Archive for the ‘Simply Red’ Category

Futurama 2 Festival Queens Hall Leeds 14th September 1980

Futurama 2 Festival Queens Hall Leeds 14th September 1980
futuramatixThis was the second Futurama festival and it took place at Queens Hall, which was in the centre of Leeds. The Saturday line-up featured U2 (low down on the bill), Echo & The Bunnymen, Soft Cell and Siouxsie & The Banshees (who headlined). I attended the Sunday with my mate Dave and it featured The Psychedelic Furs, Gary Glitter, The Durutti Colum, Classix Nouveaux, Young Marble Giants, Hazel O’Connor, The Soft Boys, Flowers, Naked Lunch, Blurt, Artery, Notsensibles, Vice Versa, Desperate Bicycles, Frantic Elevators, Athletico Spizz 80, Brian Brain, Tribesmen, Boots for Dancing and Household Name. We arrived during the afternoon and missed some of the bands. Queens Hall was a cavernous building, which was originally a tram and bus depot. It was used as a concert venue during the 1980s. It has since been demolished and is now a car park.
When we arrived it looked like a war zone. Punk fans from all over the north, and further afield, had decamped there for the weekend, and had been in the venue all night, sleeping on the floors; there was trash everywhere. We saw faces that we recognised from Middlesbrough Rock Garden, which had closed for the weekend as everyone was going to the festival. We chatted to a few people; everyone was talking about how great Siouxsie (who had headlined the Saturday night) had been. There were stalls around the place and pop-up art performances in dark corners of the hall. I recall one performance which involved a guy having a crap in a bucket; we moved on. The bands were playing on a stage at the end of the massive hall. futuramaflyer
This was an opportunity to see bands who went on to stardom: The Frantic Elevators became Simply Red, and Vice Versa became ABC. There was a great mix of bands at the event and the atmosphere was wonderful, really friendly. Although on the surface this festival appeared messy and shambolic, it is actually one of the best I have every attended for the musical range and the feeling in the crowd. Highlights of the day were Hazel O-Connor, who was in the charts with “Eighth Day” and became the robot from “Breaking Glass”, Durutti Column featuring Vini Reilly’s meadering guitar, and the 4″ by 2″s who were a proto-Oi! band featuring Jimmy Lydon (John Lydon’s brother) and also at one point featured Youth of Killing Joke. But the highlight was an incredible performance by Notsensibles, a punk band from Burnley who had some success with their single “I’m in Love with Margaret Thatcher”. Their set included a lot of tongue-in-cheek songs, all performed in their strong Northern accent. They’d brought a large contingent of fans, who all sang along with every daft song. Notsensibles motto was “all we want to do is make silly records and play silly gigs”. There is a video on YouTube of them performing “Death To Disco” at the event: https://www.youtube.com/watch?v=zIGrhea75qU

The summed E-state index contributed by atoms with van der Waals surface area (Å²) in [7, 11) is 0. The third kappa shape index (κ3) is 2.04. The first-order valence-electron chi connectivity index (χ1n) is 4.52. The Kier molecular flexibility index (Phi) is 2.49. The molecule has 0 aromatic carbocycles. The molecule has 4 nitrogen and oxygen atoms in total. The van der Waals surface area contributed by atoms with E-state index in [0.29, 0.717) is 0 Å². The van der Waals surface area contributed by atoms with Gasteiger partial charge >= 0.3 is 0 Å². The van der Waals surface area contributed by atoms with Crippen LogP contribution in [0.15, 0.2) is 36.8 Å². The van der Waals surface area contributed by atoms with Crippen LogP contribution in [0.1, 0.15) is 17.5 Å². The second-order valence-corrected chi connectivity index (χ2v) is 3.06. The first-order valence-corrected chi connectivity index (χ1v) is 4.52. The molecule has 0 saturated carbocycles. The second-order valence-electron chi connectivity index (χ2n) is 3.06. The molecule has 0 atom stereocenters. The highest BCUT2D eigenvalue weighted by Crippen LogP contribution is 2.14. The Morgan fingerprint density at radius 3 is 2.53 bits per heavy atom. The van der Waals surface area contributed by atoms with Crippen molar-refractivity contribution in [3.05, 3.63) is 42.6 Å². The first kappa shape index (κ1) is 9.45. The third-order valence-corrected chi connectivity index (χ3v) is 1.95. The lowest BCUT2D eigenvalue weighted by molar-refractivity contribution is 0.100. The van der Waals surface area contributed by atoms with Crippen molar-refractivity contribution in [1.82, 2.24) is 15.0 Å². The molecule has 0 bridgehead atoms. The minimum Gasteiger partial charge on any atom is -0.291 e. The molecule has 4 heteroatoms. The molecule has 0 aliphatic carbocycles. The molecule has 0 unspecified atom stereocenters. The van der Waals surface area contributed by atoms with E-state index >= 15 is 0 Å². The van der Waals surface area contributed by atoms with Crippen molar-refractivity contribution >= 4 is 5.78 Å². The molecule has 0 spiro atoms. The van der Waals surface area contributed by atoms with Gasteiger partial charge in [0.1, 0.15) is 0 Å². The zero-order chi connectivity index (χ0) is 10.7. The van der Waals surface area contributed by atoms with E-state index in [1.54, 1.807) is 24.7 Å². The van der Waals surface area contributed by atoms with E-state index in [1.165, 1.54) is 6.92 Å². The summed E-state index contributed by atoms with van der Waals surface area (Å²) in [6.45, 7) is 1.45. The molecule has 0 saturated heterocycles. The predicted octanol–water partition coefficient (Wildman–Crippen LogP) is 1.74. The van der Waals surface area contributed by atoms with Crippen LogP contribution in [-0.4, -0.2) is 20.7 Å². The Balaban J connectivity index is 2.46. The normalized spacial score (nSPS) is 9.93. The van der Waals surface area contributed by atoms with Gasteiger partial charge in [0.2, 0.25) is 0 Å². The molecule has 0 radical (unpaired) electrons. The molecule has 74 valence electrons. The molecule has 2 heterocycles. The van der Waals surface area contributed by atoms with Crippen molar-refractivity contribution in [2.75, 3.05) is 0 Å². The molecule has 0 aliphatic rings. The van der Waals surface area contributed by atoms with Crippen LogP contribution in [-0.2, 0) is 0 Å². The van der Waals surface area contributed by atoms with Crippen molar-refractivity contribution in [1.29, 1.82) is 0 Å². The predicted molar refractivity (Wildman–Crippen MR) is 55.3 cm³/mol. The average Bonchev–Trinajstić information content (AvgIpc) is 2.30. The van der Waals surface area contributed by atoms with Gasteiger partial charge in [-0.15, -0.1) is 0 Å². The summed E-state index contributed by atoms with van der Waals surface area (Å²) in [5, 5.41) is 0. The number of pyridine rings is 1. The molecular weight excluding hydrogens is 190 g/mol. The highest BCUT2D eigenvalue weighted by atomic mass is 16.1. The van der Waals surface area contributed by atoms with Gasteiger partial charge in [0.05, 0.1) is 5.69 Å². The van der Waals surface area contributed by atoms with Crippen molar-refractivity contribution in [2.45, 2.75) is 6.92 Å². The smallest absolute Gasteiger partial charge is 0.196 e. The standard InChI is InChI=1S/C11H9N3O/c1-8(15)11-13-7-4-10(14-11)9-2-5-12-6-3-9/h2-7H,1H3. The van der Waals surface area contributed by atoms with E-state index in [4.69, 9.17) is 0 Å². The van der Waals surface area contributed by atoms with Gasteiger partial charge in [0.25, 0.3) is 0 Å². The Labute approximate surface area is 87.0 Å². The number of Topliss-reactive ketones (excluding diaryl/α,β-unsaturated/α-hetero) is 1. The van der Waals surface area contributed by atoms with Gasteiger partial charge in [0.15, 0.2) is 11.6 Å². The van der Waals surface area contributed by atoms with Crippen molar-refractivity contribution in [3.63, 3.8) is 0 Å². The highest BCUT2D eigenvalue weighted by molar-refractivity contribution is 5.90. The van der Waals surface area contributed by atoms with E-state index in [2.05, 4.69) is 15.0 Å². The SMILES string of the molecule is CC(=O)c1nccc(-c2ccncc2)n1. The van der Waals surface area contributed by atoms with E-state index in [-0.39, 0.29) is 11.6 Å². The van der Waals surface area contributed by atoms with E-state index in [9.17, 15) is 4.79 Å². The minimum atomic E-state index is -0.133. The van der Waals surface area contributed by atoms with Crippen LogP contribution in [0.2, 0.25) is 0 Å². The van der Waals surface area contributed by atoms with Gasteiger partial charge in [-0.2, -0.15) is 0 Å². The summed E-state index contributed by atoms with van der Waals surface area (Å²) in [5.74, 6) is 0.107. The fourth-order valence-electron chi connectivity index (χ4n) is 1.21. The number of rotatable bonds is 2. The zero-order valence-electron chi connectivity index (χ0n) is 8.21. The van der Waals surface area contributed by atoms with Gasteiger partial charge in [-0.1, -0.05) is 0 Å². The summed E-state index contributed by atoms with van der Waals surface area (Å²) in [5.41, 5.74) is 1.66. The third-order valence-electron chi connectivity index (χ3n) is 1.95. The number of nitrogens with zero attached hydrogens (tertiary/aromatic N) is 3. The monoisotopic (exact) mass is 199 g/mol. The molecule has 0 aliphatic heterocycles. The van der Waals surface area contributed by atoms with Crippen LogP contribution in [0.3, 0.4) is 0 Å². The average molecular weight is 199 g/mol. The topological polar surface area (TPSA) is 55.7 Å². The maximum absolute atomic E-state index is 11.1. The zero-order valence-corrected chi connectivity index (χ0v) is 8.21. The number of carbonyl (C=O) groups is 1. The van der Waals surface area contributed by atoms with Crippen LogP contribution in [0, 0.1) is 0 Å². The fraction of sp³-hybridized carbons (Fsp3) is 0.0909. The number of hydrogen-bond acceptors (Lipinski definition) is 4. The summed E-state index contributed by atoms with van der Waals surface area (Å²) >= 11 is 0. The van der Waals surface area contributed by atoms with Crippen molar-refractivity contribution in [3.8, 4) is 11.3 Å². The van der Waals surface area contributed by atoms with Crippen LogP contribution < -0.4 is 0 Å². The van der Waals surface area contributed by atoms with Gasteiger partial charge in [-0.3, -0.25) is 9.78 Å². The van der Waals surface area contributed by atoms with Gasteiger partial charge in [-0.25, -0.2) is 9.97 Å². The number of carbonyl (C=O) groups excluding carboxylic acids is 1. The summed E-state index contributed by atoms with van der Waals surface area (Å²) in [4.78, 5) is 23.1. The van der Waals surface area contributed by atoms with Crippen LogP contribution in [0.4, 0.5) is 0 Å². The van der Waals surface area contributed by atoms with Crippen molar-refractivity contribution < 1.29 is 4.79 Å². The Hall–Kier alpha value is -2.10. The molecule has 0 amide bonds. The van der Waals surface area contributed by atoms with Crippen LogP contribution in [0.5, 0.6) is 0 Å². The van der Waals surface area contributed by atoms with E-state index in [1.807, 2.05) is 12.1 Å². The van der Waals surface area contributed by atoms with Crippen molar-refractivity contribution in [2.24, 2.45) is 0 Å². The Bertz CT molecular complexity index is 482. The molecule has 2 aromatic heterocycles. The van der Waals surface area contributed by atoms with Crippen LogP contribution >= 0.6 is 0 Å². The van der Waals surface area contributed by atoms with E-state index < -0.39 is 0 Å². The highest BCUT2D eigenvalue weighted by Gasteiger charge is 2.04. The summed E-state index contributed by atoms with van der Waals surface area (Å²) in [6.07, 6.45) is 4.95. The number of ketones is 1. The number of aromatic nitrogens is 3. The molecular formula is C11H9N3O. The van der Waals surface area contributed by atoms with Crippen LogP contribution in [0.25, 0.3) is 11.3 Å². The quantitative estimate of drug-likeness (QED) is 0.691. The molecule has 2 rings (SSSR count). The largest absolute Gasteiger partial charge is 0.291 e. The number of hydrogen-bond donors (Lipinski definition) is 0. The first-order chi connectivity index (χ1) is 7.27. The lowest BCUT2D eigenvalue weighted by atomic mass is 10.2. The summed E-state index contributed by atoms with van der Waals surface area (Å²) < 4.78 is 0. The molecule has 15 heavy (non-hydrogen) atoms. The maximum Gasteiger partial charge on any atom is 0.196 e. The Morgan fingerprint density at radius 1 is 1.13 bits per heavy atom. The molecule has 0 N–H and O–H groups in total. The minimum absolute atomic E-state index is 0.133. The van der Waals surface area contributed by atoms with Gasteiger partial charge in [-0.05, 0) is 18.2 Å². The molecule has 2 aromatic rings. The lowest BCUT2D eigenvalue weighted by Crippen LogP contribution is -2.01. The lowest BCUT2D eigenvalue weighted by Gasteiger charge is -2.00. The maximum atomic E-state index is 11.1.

The festival ran very late into the night (inevitable given the incredible number of bands who were performing) and we left around midnight during Psychedelic Furs set to drive back up North and home, thus missing the headliner who was (also incredibly) the now shamed star Gary Glitter. The Futurama festival had a history of choosing off-the-wall headliners; on another occasion the closing acts was a reformed Bay City Rollers (now that must have been something to experience). A crazy, mad, fun event with some great bands. Happy happy days 🙂

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Simply Red Gateshead Stadium 25th July 1992

Simply Red Gateshead Stadium 25th July 1992
simplyredprogIn January 1992 Simply Red set off on a massive world tour. They had just released their 4th album “Stars.” The tour lasted 14 months, taking in 131 shows to 1.5 million people. In the UK Simply Red played concerts in arenas and massive stadiums, including Wembley Stadium. I caught the tour when it called at Gateshead Stadium in 1992. Support came from Des’ree. This is the only time I saw Simply Red.
The programme contains a welcome from Mick Hucknall: “Firstly let me welcome you to this “event”. I can’t call it just a show because the scale of these concerts defies that description. This is a special day for me because these “events” are a celebration of your enjoyment of the music that I and other musicians have made since the debut in 1985″, and discusses the band’s recent success, making it very clear this it had become very much Mick’s show: “Mick Hucknall’s latest album, Stars, has out-sold all the competition, including Michael Jackson’s Dangerous. His current British tour is such a hot ticket that even the touts are said to be out of stock. Simply Red – the band which for seven years has been mainly him plus helpers – is now the most popular group in the land.” simplyredtix The programme goes on: “Democracy is not a word that crops up when the talk turns to that seven-member organisation known as Simply Red. A fairly benign dictatorship is what it really is…Hucknall “I’m not a control freak..I’m like an old bandleader, providing a springboard for musicians who can come and go…””
This was a very classy show, with Mick performing the hits faultlessly to a crowd of adoring fans.
Setlist (something like): Sad Old Red; More; Jericho; A New Flame; It’s Only Love; Band Introductions; Your Mirror; Holding Back The Years; Enough; Model; I Wish; Let Me Have It All; Freedom; Thrill Me; Come To My Aid; I Won’t Feel Bad; Money’s Too Tight (To Mention); If You Don’t Know Me By Now; Stars; The Right Thing; For Your Babies; Something Got Me Started